Here is the vision for the National Education Service, as adumbrated in the 2017 Labour Manifesto. It is a plan that should be widely influential for future thinking about education on the left in the years to come:

“At a time when working lives and the skills our economy needs are changing rapidly, governments have the responsibility to make lifelong learning a reality by giving everyone the opportunity to access education throughout their lives. To meet this responsibility, Labour will create a unified National Education Service (NES) for England to move towards cradle-to-grave learning that is free at the point of use. The NES will be built on the principle that ‘Every Child – and Adult – Matters’ and will incorporate all forms of education, from early years through to adult education. When the 1945 Labour government established the NHS, it created one of the central institutions of fairness of the 20th century. The NES will do the same for the 21st, giving people confidence and hope by making education a right, not a privilege.” (p. 34)

As with a national childcare service, a national lifelong education service should not be seen as a drain on public resources, but as a way for the state to make long-run investments in the most valuable resource that a country possesses: its people. It would short-circuit one of the most pernicious effects of inequality, as identified by the OECD, the catch-22 situation that stops the less affluent from making the investments in their own long-run skills and education that could improve their economic situation. But it would also communicate something profound and important to the people who would benefit from such opportunities: that this is a society of equals, where nobody is thrown onto the scrapheap because of the vagaries of unpredictable economic change, but where citizens are given the help that they need, when they need it, to face the future with optimism and self-respect.

Education Policy for Lifelong Opportunities

If we take seriously this expanded idea of equality of opportunity, what should be the implications for public policy? Centrally, the left needs a radical, lifelong education policy, extending the traditional focus on school-age and higher education to think more carefully about both pre-school and adult education.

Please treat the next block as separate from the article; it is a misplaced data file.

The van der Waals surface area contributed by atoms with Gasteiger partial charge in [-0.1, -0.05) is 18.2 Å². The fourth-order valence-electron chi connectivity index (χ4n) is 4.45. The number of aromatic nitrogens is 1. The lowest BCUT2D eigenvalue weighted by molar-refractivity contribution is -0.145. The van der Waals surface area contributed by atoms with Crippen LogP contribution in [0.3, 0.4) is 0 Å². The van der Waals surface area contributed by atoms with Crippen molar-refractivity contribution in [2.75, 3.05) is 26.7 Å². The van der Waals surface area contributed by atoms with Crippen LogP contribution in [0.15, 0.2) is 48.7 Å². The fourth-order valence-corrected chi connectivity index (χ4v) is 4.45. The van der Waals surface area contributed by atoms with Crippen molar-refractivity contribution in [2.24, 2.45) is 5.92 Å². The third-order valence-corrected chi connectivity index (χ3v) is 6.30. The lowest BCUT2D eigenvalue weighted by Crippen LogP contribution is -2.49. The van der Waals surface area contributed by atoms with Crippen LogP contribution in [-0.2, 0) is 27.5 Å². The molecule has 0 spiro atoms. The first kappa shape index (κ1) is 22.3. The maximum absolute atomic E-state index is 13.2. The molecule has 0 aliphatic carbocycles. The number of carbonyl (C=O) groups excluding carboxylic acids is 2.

We should:

(a) support calls for a free, universal nursery entitlements, as the best way to overcome background inequalities in life chances between children from different social backgrounds. Here, Labour’s pledge to invest in the improvement of early-years nursery provision, and to extend free childcare entitlements to 2 year-olds, is a strong policy response (even setting aside the welcome effects of good, accessible childcare provision in promoting greater gender equality). SureStart centres were one of the greatest achievements of the previous Labour government, creating institutions that did a great deal to level-up the opportunities of disadvantaged families. Their defunding by the Tories have led many to close; reversing this appalling process of defunding and closure will be a central task of any government committed to achieving real equality of opportunity.


(b) endorse well-funded, pluralistic secondary schooling, that looks to develop children’s capabilities whatever they may be, and does not restrict children’s choice of pathways for development. In particular, special efforts should be made to eradicate inequalities of race and class as they find expression in differential chances within the secondary schooling system, making sure in particular that those from disadvantaged backgrounds are able to progress from school to higher education. In this connection, Labour’s manifesto pledge to restore the Education Maintenance Allowance (EMA) for 16-18 year olds from low- and middle-income backgrounds is especially welcome;

(c) urge further development of the core ideas on education from the Labour Party’s 2017 manifesto, developing plans for a National Education Service that serves citizens throughout their lives. The NES could be a central new institutional pillar of a more just society, standing in parallel alongside the NHS in supporting citizens from cradle-to-grave.

Equality of opportunity is an idea that those on the left see as a mere minimum, but which many on the centre and even on the right at least claim to endorse. But if the implications of this idea are followed through with seriousness, it should carry us towards the endorsement of a set of radical education policies that would transform the life chances of citizens, all the way from their early nursery years, and all the way through school, university, technical training and, where necessary, re-training, throughout the course of their lives.

Share This

Martin O’Neill (This email address is being protected from spambots. You need JavaScript enabled to view it.) is a senior lecturer in the Politics department at the University of York. Liam Shields (This email address is being protected from spambots. You need JavaScript enabled to view it.) is a lecturer in political theory working at the University of Manchester.

 


Subscribe to The Philosophers' Magazine for exclusive content and access to 20 years of back issues.